With the right carb-protein balance, staying hydrated, and planning for potential issues, you’ll start your camping days with confidence and control.

Keep up the good work at lunch and dinner, get plenty of activity and fresh air, and enjoy your wilderness adventure. Your diabetes doesn’t have to hold you back from experiencing the great outdoors!

Lunch and Snacks to Keep You Going

Pack snacks and easy lunches that balance carbs, protein, and healthy fats to energize you all day.

Sandwiches and Wraps

Pack bread, tortillas, lettuce cups, or other vessels for fillings like:

  • Peanut butter and banana
  • Hummus and veggies
  • Grilled chicken and avocado

Roll up sandwiches in foil or plastic wrap so they’re easy to grab and go.

Trail Mix and Nuts

High in protein and healthy fats, nuts, and trail mix are perfect for camping. Look for options with no added sugar. Some good choices include:

  • Almonds
  • Walnuts
  • Pumpkin seeds
  • Unsweetened coconut flakes
  • Dried fruit like raisins, cranberries, and apricots

Fresh Fruit

Fruit provides carbs and nutrients, and most don’t need refrigeration. Try fruits like:

  • Apples
  • Oranges
  • Bananas
  • Grapes

Yogurt or Cottage Cheese

Dairy adds protein, calcium, and probiotics. Look for plain, unsweetened Greek yogurt or cottage cheese, and add granola and fruit for extra nutrition.


Beef, turkey, or veggie jerky packs a lot of protein in a small space. Check for low-sodium options with minimal added sugar.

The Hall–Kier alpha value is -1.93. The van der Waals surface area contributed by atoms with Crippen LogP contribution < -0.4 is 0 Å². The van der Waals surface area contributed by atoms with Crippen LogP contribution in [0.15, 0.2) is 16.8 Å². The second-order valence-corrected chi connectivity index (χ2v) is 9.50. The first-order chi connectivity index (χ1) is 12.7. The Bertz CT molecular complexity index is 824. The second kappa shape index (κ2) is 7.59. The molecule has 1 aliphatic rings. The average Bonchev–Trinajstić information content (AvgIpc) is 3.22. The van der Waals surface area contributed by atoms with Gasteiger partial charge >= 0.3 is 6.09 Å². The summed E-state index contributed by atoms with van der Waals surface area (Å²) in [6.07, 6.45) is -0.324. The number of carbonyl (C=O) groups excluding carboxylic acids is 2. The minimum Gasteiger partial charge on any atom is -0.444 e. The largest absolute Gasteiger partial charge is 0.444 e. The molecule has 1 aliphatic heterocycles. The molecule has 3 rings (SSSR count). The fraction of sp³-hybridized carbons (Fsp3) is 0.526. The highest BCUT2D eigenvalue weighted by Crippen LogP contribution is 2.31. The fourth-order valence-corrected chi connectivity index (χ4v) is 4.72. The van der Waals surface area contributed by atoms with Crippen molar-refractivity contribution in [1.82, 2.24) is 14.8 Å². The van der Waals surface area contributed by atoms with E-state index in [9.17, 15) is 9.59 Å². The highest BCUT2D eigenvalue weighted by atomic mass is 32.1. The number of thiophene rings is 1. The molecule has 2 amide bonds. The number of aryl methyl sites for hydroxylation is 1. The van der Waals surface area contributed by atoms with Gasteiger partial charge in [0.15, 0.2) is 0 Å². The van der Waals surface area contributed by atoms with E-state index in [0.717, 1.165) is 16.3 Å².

Hearty Dinners After a Long Day of Activity

After hiking, kayaking, or other activities during the day, you’ll want a hearty, filling dinner to replenish your energy stores.

Focus on balanced meals with lean proteins, high-fiber whole grains, and non-starchy veggies. We have some options in mind:

Burritos or Tacos

Fill whole wheat tortillas with beans, salsa, grilled chicken or fish, lots of lettuce and tomatoes, and some cheese. The fiber from the beans and whole grains controls blood sugar, while the protein provides staying power.

Use grilled Lean meat like chicken, fish, or extra-lean cuts of red meat. Grill and season with chili powder, cumin, garlic, and lime juice.

Also, whole wheat pasta with marinara sauce, sautéed zucchini and spinach, and parmesan cheese will help you eat healthy. The complex carbs from whole wheat pasta digest more slowly.

Hearty Stew or Chili

Make a pot of beef, vegetable, lentil, or chili loaded with beans and veggies. The liquid keeps you hydrated, and you can control portions using bowls instead of plates.

Add extra vegetables like carrots, celery, mushrooms, etc. You can go wrong with vegetables because fiber and nutrients fill you up and control your blood sugar.

Quinoa Salad

Mix cooked quinoa with beans, nuts, and chopped fresh or grilled veggies. The protein from the nuts and beans combines with the fiber from the whole grains and vegetables to provide a balanced, satisfying meal.

Dress the salad with a vinaigrette made from healthy fats like olive oil to help your body absorb all the nutrients. The fats also make the meal more satisfying.

A good rule of thumb for any meal is to fill half your plate with non-starchy vegetables, a quarter with lean proteins, and high-fiber whole grains.

Blood Sugar Friendly Dessert

After dinner, you can indulge in any desserts below without worrying about a blood sugar spike. There are some great candies for people with diabetes. You can grab some of those or any other dessert on this list:

Grilled Fruit

Grilling brings out the natural sweetness of fruits. Try grilling pineapple slices, peaches, or watermelon for a caramelized flavor. Serve them with a cinnamon sprinkle or a sugar-free whipped cream dollop.